Having traveled back across the river as the sun began to dip, creating an eerie glow over the water, we arrived at our accommodation for the evening. The rooms are unremarkable, except to say that the pillow was filled with cotton balls, the duvet weighted 10 tonnes and the bed was probably harder than concrete, but the hospitality and the food were outstanding and made the discomfort of the night irrelevant. Having shown Rana and Krishna how we like our hot rum toddy, she kept them coming for the rest of the evening – just the right combination of honey, lemon, ginger and rum to stave off the evening chill, which was soon eliminated by the campfire. We sat. We chatted. We shared our stories, and in particular, learned about our guide in Chitwan whose name is Biko. His English is excellent and we shared many jokes with him that most English speakers would struggle to understand. He put this down to watching ‘Friends’ on television – he’s a Chandler, for sure! 

Biko, Callie and Bex at the dance show


The journey back from the National Park the next morning followed a breakfast of Banana pancakes, and was planned to get us back in time to go to the 13th Annual Chitwan Elephant Festival. No sloth bears, tigers or rhino on the way, but once we were out of the national park we drove through fascinating rural villages where, once again, the friendly Nepali nature shone through as we were smiled and waved at as we passed. 


The elephant festival was…well, I don’t know what it was! Elephants were painted with brightly coloured decorations – some even had their toe nails painted – and they were all being ridden. I don’t know how I feel about this because it’s part of their culture, and I don’t want to project my beliefs about how animals should be treated onto something that has happened for centuries, but equally, I know that elephants feel. I have seen them as families in the wild, and seen the relationships required between calf and keeper when visiting the orphanage in Nairobi and know that they crave love and affection rather than poking, hitting and kicking. They had races, a beauty pageant and elephant polo…and I suppose it’s really no different to the local people than westerners riding horses. As an outsider, looking in, who didn’t give any money for entry fee or to the elephant handlers (people were having their money passed to the handlers on top of the elephant by the elephants themselves) I am simply raising awareness that this event exists. As soon as the events began that involved handlers hitting the elephants I left as this made me too uncomfortable to watch, and anyone who knows me will know that I do not condone any cruelty towards animals but the challenge here is not to project my beliefs onto another completely different culture to my own.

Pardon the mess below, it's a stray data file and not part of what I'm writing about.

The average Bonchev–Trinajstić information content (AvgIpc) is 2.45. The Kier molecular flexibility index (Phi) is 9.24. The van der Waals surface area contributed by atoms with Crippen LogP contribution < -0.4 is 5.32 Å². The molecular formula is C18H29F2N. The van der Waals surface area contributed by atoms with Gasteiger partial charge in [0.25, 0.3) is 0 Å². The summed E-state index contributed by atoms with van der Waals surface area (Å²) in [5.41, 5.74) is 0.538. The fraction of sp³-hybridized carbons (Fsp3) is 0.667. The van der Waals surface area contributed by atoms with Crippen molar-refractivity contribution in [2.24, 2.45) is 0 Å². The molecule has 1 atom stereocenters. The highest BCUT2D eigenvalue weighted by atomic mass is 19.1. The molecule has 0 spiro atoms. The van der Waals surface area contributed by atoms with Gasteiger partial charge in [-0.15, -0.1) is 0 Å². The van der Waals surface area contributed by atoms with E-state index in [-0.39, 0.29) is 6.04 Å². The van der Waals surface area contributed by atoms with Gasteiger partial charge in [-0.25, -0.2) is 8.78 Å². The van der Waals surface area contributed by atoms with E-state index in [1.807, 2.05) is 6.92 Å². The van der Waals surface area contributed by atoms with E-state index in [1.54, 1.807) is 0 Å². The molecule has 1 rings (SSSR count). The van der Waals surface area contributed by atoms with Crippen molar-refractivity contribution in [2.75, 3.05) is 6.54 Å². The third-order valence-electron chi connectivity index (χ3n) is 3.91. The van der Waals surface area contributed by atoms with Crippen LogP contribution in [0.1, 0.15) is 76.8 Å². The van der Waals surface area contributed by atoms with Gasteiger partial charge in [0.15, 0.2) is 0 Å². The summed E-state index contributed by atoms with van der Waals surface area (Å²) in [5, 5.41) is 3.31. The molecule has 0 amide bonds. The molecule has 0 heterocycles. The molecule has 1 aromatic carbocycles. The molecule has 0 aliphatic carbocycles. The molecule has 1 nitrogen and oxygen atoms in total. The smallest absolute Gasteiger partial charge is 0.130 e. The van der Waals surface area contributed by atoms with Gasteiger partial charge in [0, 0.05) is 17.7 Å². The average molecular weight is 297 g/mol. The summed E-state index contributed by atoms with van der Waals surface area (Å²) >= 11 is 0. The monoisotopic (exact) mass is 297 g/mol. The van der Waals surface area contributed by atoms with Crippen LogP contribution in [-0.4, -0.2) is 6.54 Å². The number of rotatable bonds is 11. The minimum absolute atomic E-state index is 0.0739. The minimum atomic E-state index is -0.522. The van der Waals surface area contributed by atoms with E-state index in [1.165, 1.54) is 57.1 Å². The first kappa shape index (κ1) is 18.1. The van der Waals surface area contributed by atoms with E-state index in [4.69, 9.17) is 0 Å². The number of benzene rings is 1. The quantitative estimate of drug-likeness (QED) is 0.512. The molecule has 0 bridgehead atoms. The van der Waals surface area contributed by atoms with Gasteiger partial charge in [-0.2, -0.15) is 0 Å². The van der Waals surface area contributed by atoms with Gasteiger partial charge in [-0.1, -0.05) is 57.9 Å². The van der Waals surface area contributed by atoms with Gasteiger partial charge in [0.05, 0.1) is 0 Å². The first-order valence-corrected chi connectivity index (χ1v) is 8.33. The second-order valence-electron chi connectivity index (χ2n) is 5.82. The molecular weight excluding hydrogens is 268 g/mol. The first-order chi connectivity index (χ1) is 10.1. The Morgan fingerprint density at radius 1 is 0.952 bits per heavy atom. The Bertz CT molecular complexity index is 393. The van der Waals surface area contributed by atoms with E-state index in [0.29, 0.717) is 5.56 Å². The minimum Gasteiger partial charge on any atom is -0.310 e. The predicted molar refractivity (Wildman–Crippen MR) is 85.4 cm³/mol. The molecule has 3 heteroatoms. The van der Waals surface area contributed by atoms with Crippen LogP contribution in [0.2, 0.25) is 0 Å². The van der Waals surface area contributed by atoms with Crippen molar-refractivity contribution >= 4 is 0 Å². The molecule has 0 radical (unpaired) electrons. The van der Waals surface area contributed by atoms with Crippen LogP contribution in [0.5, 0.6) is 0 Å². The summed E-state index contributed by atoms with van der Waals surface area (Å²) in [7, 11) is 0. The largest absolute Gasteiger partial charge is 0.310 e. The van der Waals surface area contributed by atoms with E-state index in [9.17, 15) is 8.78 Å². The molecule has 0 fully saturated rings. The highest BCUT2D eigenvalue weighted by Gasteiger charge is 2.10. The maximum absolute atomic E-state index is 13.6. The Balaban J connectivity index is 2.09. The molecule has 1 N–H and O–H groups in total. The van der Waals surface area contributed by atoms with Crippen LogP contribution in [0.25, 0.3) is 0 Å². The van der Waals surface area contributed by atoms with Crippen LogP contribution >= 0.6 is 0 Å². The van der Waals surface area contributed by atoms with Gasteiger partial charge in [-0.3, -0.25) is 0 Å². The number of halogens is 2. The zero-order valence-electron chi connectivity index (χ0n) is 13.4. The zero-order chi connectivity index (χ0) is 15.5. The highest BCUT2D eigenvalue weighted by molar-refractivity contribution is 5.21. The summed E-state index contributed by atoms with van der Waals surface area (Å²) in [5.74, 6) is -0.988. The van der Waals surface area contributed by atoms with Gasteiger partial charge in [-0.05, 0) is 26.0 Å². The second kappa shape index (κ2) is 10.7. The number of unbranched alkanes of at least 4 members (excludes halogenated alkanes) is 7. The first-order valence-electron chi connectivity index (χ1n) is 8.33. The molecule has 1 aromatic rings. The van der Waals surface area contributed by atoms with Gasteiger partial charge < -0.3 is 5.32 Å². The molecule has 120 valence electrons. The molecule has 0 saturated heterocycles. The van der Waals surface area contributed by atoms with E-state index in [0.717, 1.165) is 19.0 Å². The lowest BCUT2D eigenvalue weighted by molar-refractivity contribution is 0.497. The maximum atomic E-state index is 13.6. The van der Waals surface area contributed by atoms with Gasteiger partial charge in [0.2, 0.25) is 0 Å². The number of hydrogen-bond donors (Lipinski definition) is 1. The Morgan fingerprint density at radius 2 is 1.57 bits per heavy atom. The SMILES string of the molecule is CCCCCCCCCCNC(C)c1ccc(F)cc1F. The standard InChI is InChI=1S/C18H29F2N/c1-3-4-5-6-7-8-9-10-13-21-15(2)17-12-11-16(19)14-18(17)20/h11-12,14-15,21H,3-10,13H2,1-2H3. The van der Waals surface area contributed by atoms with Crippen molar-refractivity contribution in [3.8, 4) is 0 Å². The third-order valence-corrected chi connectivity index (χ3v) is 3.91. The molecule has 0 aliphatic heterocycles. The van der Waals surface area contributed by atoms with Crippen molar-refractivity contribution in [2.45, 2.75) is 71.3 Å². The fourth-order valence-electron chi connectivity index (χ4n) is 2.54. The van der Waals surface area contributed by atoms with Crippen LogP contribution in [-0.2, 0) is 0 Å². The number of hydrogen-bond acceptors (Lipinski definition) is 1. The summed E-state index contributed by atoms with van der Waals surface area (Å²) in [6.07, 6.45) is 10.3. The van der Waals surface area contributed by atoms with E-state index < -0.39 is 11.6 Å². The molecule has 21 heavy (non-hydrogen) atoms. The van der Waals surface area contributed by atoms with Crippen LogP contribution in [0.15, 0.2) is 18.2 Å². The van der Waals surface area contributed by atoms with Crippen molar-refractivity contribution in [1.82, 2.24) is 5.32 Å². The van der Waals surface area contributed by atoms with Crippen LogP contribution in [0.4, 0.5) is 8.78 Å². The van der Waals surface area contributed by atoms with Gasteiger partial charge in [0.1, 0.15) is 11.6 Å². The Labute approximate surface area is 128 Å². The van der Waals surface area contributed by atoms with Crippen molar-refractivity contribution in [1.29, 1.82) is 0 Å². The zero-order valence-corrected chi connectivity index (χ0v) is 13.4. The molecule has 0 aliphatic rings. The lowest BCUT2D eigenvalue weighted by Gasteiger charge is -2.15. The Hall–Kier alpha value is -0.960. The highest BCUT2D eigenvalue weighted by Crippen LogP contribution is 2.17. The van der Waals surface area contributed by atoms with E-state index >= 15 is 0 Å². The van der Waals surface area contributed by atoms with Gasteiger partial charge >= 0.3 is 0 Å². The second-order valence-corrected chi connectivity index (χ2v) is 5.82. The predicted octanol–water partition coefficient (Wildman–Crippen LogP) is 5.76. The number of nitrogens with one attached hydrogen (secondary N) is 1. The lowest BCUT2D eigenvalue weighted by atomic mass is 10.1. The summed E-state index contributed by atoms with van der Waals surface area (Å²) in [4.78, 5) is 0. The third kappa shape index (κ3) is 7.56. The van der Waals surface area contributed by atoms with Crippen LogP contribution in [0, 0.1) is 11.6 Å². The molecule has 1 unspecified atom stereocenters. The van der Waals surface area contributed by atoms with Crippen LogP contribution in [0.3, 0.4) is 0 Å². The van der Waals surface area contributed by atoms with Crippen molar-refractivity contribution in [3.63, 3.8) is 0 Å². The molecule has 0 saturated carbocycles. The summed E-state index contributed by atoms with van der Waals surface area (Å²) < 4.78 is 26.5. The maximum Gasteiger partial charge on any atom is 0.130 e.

Our walk back to the hotel gave us the chance to see village life up close and in slow motion; until now we had either been on a bike or in a Jeep, which didn’t really make for the best photo opportunities. The local people seemed as intrigued by us as we were by learning more about their way of life. 


Many of the houses had hand prints around the door frames created during the most recent Diwali celebrations, which brought a more homely feel to their basic abodes. Children played in the yards, or sat with their mothers and sisters having their hair brushed, or grinding grain and pickles for the evening meal. It is a very family centred culture and they seem to do much more together than western families do today. Many, if not all, of the homes have their own livestock, much of which lives in an attachment to the house and they appear to be taken very good care of; I suppose the dependence on these animals for food/milk etc has taught them the importance of even ensuring that the animal has food before themselves. 


The evening entertainment came in the form of a local dance performance. The hall was packed – even overflowing – for this nightly show that included a number of different types of Nepali dances. The MC was extremely difficult to understand so I don’t really know what the dances were about, but there was one that needed no explanation and was fantastic; a fully grown man must have been bent almost double to fit into a peacock costume! He danced, drank water, sprayed water and displayed his feathers fully capturing the mannerisms of this beautiful bird, of which we saw many in the National Park. 

As the sunset on our time in Chitwan I added it to the list of the many places I would like to return to some day. If I drive around that park enough, surely some day I will see a tiger…?!